Ten years ago, when companies guarded information within closed networks, the idea of handing over a sizable chunk of competitive data to a place called the “cloud” didn’t have much appeal. Why take the chance of placing sensitive corporate information at so much risk when you could safely monitor it behind your own firewalls?
Today, these solutions are pursued because they are seen as cost-effective, and because they can help create mobile and agile businesses for workers who move far beyond the confines of the home office. Cloud computing increases workforce accessibility to critical business applications, data, and services, while providing a new platform that can help ignite or accelerate new business models.
However, many organizations are steadfastly resistant to cloud computing, uncomfortable with relinquishing control of processes and data. Meanwhile, others are perhaps too quick to embrace the cloud; blindly putting faith in their chosen service provider’s ability to secure their data and prevent any regulatory headaches.
A significant challenge with cloud adoption is in relation to its specific use in an enterprise. There are also risks that will extend from incubating technologies or the marriage of technologies that support cloud-based services. Without a doubt, cloud computing carries with it the challenge of protecting cloud-enabled business operations, especially in service-provider-managed, hybrid, and public cloud infrastructures. With externalized services, some basic business concerns emerge:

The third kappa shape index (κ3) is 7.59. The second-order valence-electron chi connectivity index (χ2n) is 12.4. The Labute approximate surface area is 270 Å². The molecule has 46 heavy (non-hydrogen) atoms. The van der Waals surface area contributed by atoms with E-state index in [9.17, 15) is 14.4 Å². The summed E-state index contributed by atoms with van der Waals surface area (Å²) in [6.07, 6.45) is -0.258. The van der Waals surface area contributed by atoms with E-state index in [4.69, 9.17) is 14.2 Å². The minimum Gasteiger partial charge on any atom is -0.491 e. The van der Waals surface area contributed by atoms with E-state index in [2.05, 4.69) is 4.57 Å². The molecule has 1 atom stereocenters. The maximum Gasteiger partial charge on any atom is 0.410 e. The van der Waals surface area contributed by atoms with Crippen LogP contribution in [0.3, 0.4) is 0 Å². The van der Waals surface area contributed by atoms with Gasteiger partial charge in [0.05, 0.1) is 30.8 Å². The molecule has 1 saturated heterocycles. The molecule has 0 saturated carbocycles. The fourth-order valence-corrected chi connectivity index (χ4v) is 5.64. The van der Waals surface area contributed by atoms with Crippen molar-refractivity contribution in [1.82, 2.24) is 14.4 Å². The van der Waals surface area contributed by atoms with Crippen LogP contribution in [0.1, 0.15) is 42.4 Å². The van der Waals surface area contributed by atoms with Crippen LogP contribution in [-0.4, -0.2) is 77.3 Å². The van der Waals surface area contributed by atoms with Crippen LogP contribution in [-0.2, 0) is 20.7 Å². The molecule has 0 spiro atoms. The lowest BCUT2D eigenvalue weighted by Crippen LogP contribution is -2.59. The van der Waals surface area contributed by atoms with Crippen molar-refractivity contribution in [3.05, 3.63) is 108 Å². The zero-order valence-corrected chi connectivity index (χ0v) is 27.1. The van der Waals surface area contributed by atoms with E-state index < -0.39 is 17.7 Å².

- Where are our information assets going?
- How are they being protected?
- Who will have access to our information?
- How can we navigate policy shifts, regulatory compliance, or audits?
These are the types of questions that business decision-makers should be asking of their service providers. In fact, many are doing so more often now, and expecting good answers in return. This is why many leading providers of externalized services are taking steps to help demystify the cloud for their customers and clearly explain their approach to data security.
Many customers are also asking to maintain at least some control over their data once it is in the cloud, such as being able to self-administer controls to assure compliance. Expect to see more providers seriously exploring that option in the near future; it likely will be a business differentiator for many companies, as more businesses decide to embrace cloud computing and look specifically for a provider who can present that capability.
Excerpt from Cisco 2009 Annual Security Report: Highlighting global security threats and trends. Copyright © 2009 Cisco Systems, Inc. Download the complete report online.